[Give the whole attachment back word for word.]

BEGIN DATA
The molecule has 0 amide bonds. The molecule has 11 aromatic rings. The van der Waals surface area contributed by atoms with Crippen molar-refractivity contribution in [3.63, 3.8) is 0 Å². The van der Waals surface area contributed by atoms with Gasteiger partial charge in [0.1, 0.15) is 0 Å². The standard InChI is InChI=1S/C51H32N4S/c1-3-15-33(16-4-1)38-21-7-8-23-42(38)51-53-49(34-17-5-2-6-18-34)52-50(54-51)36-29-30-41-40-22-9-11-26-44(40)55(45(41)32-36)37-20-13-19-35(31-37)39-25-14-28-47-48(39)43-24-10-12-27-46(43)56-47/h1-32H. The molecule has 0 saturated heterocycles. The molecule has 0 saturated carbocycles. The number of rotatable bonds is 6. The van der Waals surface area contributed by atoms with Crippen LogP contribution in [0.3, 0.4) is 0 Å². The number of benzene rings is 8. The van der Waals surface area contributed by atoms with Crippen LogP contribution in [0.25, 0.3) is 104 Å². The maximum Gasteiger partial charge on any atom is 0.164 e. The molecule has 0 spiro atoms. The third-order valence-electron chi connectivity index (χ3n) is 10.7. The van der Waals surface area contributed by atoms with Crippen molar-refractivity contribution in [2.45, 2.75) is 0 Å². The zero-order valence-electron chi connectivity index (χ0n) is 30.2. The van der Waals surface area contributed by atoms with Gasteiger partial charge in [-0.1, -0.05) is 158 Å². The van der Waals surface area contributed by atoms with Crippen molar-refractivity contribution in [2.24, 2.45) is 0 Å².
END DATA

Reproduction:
The molecule has 0 amide bonds. The molecule has 11 aromatic rings. The van der Waals surface area contributed by atoms with Crippen molar-refractivity contribution in [3.63, 3.8) is 0 Å². The van der Waals surface area contributed by atoms with Gasteiger partial charge in [0.1, 0.15) is 0 Å². The standard InChI is InChI=1S/C51H32N4S/c1-3-15-33(16-4-1)38-21-7-8-23-42(38)51-53-49(34-17-5-2-6-18-34)52-50(54-51)36-29-30-41-40-22-9-11-26-44(40)55(45(41)32-36)37-20-13-19-35(31-37)39-25-14-28-47-48(39)43-24-10-12-27-46(43)56-47/h1-32H. The molecule has 0 saturated heterocycles. The molecule has 0 saturated carbocycles. The number of rotatable bonds is 6. The van der Waals surface area contributed by atoms with Crippen LogP contribution in [0.3, 0.4) is 0 Å². The number of benzene rings is 8. The van der Waals surface area contributed by atoms with Crippen LogP contribution in [0.25, 0.3) is 104 Å². The maximum Gasteiger partial charge on any atom is 0.164 e. The molecule has 0 spiro atoms. The third-order valence-electron chi connectivity index (χ3n) is 10.7. The van der Waals surface area contributed by atoms with Crippen molar-refractivity contribution in [2.45, 2.75) is 0 Å². The zero-order valence-electron chi connectivity index (χ0n) is 30.2. The van der Waals surface area contributed by atoms with Gasteiger partial charge in [-0.1, -0.05) is 158 Å². The van der Waals surface area contributed by atoms with Crippen molar-refractivity contribution in [2.24, 2.45) is 0 Å².